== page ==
In an attempt to reduce last-minute cancellations and no-shows, more and more restaurants are now requiring the purchase of tickets in advance rather than standard reservations. I haven’t seen this for restaurant reservations in Portland yet, except for special dinners such as Farm to Table events, Portland Food Adventures or Feast PDX. On some event dinners, restaurants collect a credit card number when making reservations, but that is a bit different. I’m wondering if every day cancellations are enough of a problem that the practice will come to Portland.
According to NPR’s All Things Considered, restaurants are selling out an entire night in minutes, partially because of the feeling they buyer gets by having scored a ticket to something that is difficult to get.
The number of exclusive eateries that sell tickets for meals is growing. The latest chef to join the club is , who owns the San Francisco restaurant Coi.
Patterson had been frustrated by the number of reservations that were canceled at the last minute, which resulted in as much as 15 percent of his tables going empty. And that got reflected in customers’ bills. “A big part of our price has to do with the fact that a small portion of our guests don’t show up,” he says.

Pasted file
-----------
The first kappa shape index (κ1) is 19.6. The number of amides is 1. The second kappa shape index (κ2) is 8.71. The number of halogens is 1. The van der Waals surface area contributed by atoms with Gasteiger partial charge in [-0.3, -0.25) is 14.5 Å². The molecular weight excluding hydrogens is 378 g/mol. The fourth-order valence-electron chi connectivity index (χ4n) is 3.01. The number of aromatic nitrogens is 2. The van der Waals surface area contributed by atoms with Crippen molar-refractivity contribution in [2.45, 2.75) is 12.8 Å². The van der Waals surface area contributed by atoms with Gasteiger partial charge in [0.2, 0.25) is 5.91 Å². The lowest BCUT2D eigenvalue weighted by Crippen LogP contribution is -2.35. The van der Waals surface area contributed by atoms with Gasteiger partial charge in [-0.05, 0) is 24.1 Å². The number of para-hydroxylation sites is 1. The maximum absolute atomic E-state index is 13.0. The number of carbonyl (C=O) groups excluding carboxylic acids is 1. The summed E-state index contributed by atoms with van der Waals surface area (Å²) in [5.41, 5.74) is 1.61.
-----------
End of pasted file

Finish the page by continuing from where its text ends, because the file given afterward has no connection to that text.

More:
Now that he’s adopted the ticket system for his restaurant, Patterson saves money on no-shows. He passes that savings along to customers, offering a discount for diners who take early or late seatings.
The issue of no-shows plagues many small, chic restaurants. That makes tickets even more appetizing for them.
Ticket pioneer Kokonas says, “We are rolling it out to about 10 to 20 restaurants over the next couple of months worldwide.”
Over the next six months, expect to see tickets sold at hot spots in Austin, Texas; Boston and Philadelphia, among other cities in the U.S. Abroad, Kokonas says his ticket business model will expand to England, Europe, Australia and Hong Kong.
For popular restaurants, getting tickets are like getting reservations for the French Laundry – you wait for the phone line to open, and start hitting redial, with restaurants selling out in a few minutes. Ticket re-sellers have stepped in, selling tickets at Chicago’s Next for a couple thousand dollars each.
You can listen to or read the entire NPR report here.
I think this will actually cost these restaurants in the long run. If I had to call a central number for a different company to sell me a ticket to a restaurant, wait on hold or redial multiple times to get through, I would probably spend my valuable time elsewhere. Eating out is for fun. On that note, it would take something serious for me to miss a reservation like a trip to the emergency room. Also, don’t they have customers waiting in case there is an opening?